A few weeks ago I was on my way to a nearby cafe to work on emails before an afternoon appointment. I was feeling stylish in my snazzy new glasses and least ratty outfit, on my way to get caught up on work so I could blog to my heart’s content.
But instead, the worst thing in the world happened that day.
Less than ten feet from my car, I walked over a patch of black ice and decided to try out a side lunge that would put an Olympic gymnast to shame. The Olympic gymnast might have known how to lunge without snapping anything. I’m not that adroit.
A good Samaritan was soon helping me crawl back to my car where I used my good foot to drive down to the ER, all the way screeching a pitch-perfect rendition of Marriage of Figaro (well, the high notes anyway). It would be afternoon before the Big Guy wheeled me out to the car bearing a snazzy new cast and equally snazzy crutches.
And the worst thing in the world was still waiting to happen.
About the time I crawled in the front door, I realized I was going to need help with a few things – hobbling, bathing, cooking a roast beef with Yorkshire pudding – over the next few days. The Big Guy was a true hero, helping me get to the recliner as he got dinner started – all in a single bound. Thing1 and Thing2 came home soon after, eager to wait on me hand and foot.
Being waited on was fun for about fifteen minutes.
At the end of the fifteen minutes, I started to feel guilty every time I had to ask someone else for help with things I never think about. A well-known squirmer, I could feel my butt developing hives as I watched the Big Guy and the boys do my jobs. I worried about burdening others with everyday duties like laundry – which, in an off-grid house, is a fine-tuned procedure in the winter. And that’s when the worst thing in the world happened.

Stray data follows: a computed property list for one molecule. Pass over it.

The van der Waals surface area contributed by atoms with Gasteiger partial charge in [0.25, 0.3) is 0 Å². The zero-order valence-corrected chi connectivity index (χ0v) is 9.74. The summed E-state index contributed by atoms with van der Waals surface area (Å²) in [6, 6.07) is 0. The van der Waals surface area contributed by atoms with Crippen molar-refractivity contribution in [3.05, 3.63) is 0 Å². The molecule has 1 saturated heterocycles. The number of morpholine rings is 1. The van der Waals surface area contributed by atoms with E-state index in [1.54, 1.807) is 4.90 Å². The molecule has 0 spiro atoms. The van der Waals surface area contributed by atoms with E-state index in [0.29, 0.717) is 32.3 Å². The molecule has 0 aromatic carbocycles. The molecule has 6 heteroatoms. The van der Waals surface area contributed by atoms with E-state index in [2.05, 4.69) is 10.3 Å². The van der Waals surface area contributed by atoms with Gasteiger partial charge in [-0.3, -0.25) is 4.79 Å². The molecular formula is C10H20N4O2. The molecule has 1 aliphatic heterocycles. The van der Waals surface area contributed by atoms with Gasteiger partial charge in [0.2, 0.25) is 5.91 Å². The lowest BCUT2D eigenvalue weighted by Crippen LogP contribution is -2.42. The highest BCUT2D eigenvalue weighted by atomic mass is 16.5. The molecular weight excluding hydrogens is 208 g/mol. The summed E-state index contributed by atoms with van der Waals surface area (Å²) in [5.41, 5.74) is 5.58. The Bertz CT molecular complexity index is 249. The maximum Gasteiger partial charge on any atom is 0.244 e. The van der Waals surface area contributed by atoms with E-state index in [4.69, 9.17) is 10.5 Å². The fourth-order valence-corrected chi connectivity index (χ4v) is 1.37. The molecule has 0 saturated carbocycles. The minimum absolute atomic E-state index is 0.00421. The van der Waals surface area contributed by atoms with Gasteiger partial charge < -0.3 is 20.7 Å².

See, once in a while I indulge in this fantasy about getting JK Rowling or SuperLotto Jackpot winner rich (you know you do it too). Usually the fantasy involves being thin enough to enjoy an orgy of shopping and the house getting clean without me cleaning it. As I watched my own family get dinner and pillows, however, I realized I wouldn’t ever have that fantasy again (except for the thin part of course).
Suddenly, there was the unpleasant recognition that on the few occasions my house is clean, it’s because I’ve been watching too many DIY shows and want the satisfaction of doing it myself. There was the inconveniet knowledge that while, I work to pay bills and keep the health insurance going, it doesn’t matter if I ever make a dime writing or drawing – my life work – as long as I get to do them.
And that was the absolute worst thing in the world – that realization that, even with a bum leg, an eye determined to deteriorate, work overload, and a list of upcoming chores a mile long, my reality was still way better than my best fantasy.
My Photoshop License did not follow me quietly into the good morning of migrating to a new MacBook. Faced with either a $700 purchase of new software or a $19.99/mo subscription to feed my cartooning habit, I made the obvious decision.
I cancelled that subscription to $18.95/mo Dieters Anonymous that was just collecting dust anyway and downloaded the free graphic design software. I’m not sure if it was a good thing that it was such an easy decision, but I’m pretty sure the logic was sound.
Moral: In crisis there is opportunity. And sometimes chocolate.
I’m spending the afternoon on working on a book of sketches that has been in the works for quite a few months.
When I read through the first draft as I formatted it last week and started really thinking about what those images really meant. At the time each of them was a cheap way to illustrate a blog, but as a collection, they represent so much more for me.
They represent a revolutionary change in my life. I’m not making a living as a writer or an artist because of them, but the drawing and the writing is not about making money. It’s about making a life. And that’s ultimately what the book – and the doodles – are about.